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DOT/FAA RIN: 2120-AJ89 Publication ID: Fall 2011 
Title: +New York Congestion Management Rule for LaGuardia Airport, John F. Kennedy International Airport, and Newark Liberty International Airport 
Abstract: This rulemaking would replace the current temporary orders limiting scheduled operations at LaGuardia Airport, John F. Kennedy International Airport, and Newark Liberty International Airport with a more permanent rule to address the issues of congestion and delay at the New York area´s three major commercial airports, while also promoting fair access and competition. The rulemaking would help ensure that congestion and delays are managed by limiting scheduled and unscheduled operations. The rulemaking would also establish a secondary market for U.S. and foreign air carriers to buy, sell, trade, and lease slots amongst each other at each of the three airports. This would allow carriers serving or seeking to serve the New York area airports to exchange slots as their business models and strategic goals require. 
Agency: Department of Transportation(DOT)  Priority: Other Significant 
RIN Status: Previously published in the Unified Agenda Agenda Stage of Rulemaking: Proposed Rule Stage 
Major: No  Unfunded Mandates: No 
CFR Citation: 14 CFR 93 
Legal Authority: 49 USC 106(g); 49 USC 40103; 49 USC 40106; 49 USC 40109; 49 USC 40113; 49 USC 44502; 49 USC 44514; 49 USC 44701; 49 USC 44719; 49 USC 46301 
Legal Deadline:  None

Statement of Need: This rulemaking would replace the current temporary orders limiting scheduled operations at LaGuardia Airport, John F. Kennedy International Airport, and Newark Liberty International Airport with a more permanent rule to address the issues of congestion and delay at the New York area's three major commercial airports, while also promoting fair access and competition. The rulemaking would help ensure that congestion and delays are managed by limiting scheduled and unscheduled operations. The rulemaking would also establish a secondary market for U.S. and foreign air carriers to buy, sell, trade, and lease slots amongst each other at each of the three airports. This would allow carriers serving or seeking to serve the New York area airports to exchange slots as their business models and strategic goals require.

Summary of the Legal Basis: This rulemaking is promulgated under the authority described in subtitle VII, part A, subpart I, sections 40101, 40103, 40105, and 41712. The Secretary of Transportation (Secretary) is the head of the DOT and has broad oversight of significant FAA decisions. See 49 U.S.C. 102 and 106. In addition, under 49 U.S.C. 41712, the Secretary has the authority to investigate and prohibit unfair and deceptive practices and unfair methods of competition in air transportation or the sale of air transportation. The FAA has broad authority under 49 U.S.C. 40103 to regulate the use of the navigable airspace of the United States. This section authorizes the FAA to develop plans and policy for the use of navigable airspace and to assign the use the FAA deems necessary for safe and efficient utilization. It further directs the FAA to prescribe air traffic rules and regulations governing the efficient utilization of navigable airspace. Not only is the FAA required to ensure the efficient use of navigable airspace, but it must do so in a manner that does not effectively shut out potential operators at the airport and in a manner that acknowledges competitive market forces. These authorities empower the DOT to ensure the efficient utilization of airspace by limiting the number of scheduled and unscheduled aircraft operations at JFK, EWR, and LGA, while balancing between promoting competition and recognizing historical investments in the airport and the need to provide continuity. They also authorize the DOT to investigate the transfer of slots and to limit or prohibit anti-competitive transfers.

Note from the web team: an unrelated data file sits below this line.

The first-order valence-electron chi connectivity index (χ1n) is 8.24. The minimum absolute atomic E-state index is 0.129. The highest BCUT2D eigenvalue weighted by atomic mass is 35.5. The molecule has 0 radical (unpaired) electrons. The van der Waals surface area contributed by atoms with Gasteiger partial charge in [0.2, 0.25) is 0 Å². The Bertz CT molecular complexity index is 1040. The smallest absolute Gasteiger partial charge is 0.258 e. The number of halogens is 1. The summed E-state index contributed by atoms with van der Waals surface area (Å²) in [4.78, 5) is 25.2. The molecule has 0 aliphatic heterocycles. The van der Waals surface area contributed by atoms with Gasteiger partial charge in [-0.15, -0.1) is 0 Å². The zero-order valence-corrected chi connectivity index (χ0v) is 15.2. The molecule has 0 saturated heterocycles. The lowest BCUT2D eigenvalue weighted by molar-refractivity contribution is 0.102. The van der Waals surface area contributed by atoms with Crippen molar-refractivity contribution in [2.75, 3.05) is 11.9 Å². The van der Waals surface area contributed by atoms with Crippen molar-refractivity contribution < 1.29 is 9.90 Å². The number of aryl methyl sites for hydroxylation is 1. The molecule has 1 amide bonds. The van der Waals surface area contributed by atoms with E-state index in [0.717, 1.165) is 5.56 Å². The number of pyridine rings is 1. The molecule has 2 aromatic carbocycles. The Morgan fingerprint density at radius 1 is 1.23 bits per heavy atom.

Alternatives: The FAA considered two alternatives. The first alternative was to simply extend the existing orders. This alternative was rejected because the FAA wanted to increase competition by making slots available to more operators. The FAA believes these operators are likely to be small entities. The second alternative was to remove the existing orders. This alternative results in unacceptable delay costs from the increase in operations.

Anticipated Costs and Benefits: TBD

Risks: The FAA will review specific risks associated with this rulemaking.

Timetable:
Action Date FR Cite
NPRM  05/00/2012   
Regulatory Flexibility Analysis Required: No  Government Levels Affected: None 
Small Entities Affected: Businesses  Federalism: No 
Included in the Regulatory Plan: Yes 
RIN Information URL: www.regulations.gov   Public Comment URL: www.regulations.gov  
RIN Data Printed in the FR: No 
Agency Contact:
Molly W Smith
Federal Aviation Administration
Department of Transportation
Federal Aviation Administration
800 Independence Ave, SW,
Washington, DC 20591
Phone:202 267-3344
Email: molly.w.smith@faa.gov

 
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